status: seeking a publishing solution

I found the meaning of life while I was in college. Okay, technically I realized that meaning was a specific interpretation of sense data that the brain projected onto my experiences, but I was able to figure out what most commonly prompted those “meaning tingles.” It was my connections to other people, my interpersonal relationships. Unfortunately, I wasn’t very good at them. I tried to be – I worked very hard at improving – but it always felt like I was missing something. And this puzzle flummoxed me for years, right up until my wife sussed out the missing piece, I was autistic.

Now there were two ways I could have reacted to that information: I could have thrown my hands up and leaned into the autism as an excuse. I could have said, “Well, that’s that then. Good effort, but most people will never understand me, guess I’ll limit my pool of potential friends to fellow Aspies.” Or (and this is what I chose) I could say, “Well, now that I can clearly see the issue, it’s time to develop some strategies to bridge the gap between me and the rest of humanity.” Those strategies ended up becoming The Good Friend Protocols.

After a few iterations I stumbled across a surprising realization. Despite their natural advantages, Neurotypical people (people who don’t have diagnosably odd brains) were not inherently better at friendship. Their ability to feel echoes of others’ emotions is certainly useful, but so is my ability to not get pulled into someone else’s emotional state. Everyone can benefit from being more intentional with their relationships, and when I had my second conversation in which I explained two Neurotypicals to each other, I knew I had to write my methods down.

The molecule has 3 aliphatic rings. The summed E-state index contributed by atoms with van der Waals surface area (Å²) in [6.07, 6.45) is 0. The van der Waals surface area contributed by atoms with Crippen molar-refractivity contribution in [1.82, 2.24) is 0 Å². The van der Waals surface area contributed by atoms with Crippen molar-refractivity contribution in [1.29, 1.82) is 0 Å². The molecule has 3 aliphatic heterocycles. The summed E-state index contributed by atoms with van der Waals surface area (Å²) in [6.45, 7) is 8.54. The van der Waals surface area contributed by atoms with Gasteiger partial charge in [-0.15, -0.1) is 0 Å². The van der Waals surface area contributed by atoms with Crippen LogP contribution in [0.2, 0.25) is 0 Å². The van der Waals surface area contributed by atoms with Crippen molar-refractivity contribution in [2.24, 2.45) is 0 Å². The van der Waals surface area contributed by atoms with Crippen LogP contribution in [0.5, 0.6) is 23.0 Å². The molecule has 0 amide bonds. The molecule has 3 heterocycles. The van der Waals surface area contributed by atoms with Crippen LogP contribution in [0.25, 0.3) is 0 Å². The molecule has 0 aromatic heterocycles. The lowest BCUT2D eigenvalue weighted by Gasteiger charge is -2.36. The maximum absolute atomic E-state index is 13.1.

Before you get too excited, I will warn you that you cannot become a great friend simply by reading a book. This book is a tour of the mental scaffolding I built to make better connections with other people. My goal is that, by the end, you will understand how I built my habits so that you can build your own.

At its core, this book is a self-help book. It is the book that I wish I could go back in time and hand to my lonely and confused teenage self to show him that he wouldn’t be alone forever. He wouldn’t become me overnight, that teenaged boy would still need a few years of practice, but I like to imagine that he could get to where I am now in one-third the time. In essence, I feel comfortable explaining friendship to you because I had to explain it to myself first.

And, because everyone likes free samples, here are three excerpts that stand on their own:

  1. Just a basic assumption I introduce in chapter 2. Finding the Function
  2. Chapter 6 is all about trying to understand other people. Finding the Function
  3. If you want your friends to benefit from advice you should remember: Finding the Function

Good luck out there!